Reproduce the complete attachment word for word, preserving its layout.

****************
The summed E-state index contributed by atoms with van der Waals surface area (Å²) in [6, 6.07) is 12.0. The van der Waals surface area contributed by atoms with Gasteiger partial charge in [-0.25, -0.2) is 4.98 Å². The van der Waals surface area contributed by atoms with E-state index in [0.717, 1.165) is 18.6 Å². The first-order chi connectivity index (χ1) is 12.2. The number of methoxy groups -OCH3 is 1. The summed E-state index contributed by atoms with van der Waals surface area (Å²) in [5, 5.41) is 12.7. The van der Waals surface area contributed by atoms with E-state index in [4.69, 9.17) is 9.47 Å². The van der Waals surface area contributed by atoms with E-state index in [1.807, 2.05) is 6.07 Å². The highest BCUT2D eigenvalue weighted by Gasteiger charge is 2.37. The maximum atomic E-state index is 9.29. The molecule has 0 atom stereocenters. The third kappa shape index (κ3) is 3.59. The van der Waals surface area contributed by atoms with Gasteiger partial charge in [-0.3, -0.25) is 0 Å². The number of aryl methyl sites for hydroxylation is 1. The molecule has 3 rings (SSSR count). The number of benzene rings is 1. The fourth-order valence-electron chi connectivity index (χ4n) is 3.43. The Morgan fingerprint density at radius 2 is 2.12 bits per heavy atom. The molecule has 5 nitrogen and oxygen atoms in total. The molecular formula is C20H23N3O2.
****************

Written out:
The summed E-state index contributed by atoms with van der Waals surface area (Å²) in [6, 6.07) is 12.0. The van der Waals surface area contributed by atoms with Gasteiger partial charge in [-0.25, -0.2) is 4.98 Å². The van der Waals surface area contributed by atoms with E-state index in [0.717, 1.165) is 18.6 Å². The first-order chi connectivity index (χ1) is 12.2. The number of methoxy groups -OCH3 is 1. The summed E-state index contributed by atoms with van der Waals surface area (Å²) in [5, 5.41) is 12.7. The van der Waals surface area contributed by atoms with E-state index in [4.69, 9.17) is 9.47 Å². The van der Waals surface area contributed by atoms with E-state index in [1.807, 2.05) is 6.07 Å². The highest BCUT2D eigenvalue weighted by Gasteiger charge is 2.37. The maximum atomic E-state index is 9.29. The molecule has 0 atom stereocenters. The third kappa shape index (κ3) is 3.59. The van der Waals surface area contributed by atoms with Gasteiger partial charge in [-0.3, -0.25) is 0 Å². The number of aryl methyl sites for hydroxylation is 1. The molecule has 3 rings (SSSR count). The number of benzene rings is 1. The fourth-order valence-electron chi connectivity index (χ4n) is 3.43. The Morgan fingerprint density at radius 2 is 2.12 bits per heavy atom. The molecule has 5 nitrogen and oxygen atoms in total. The molecular formula is C20H23N3O2.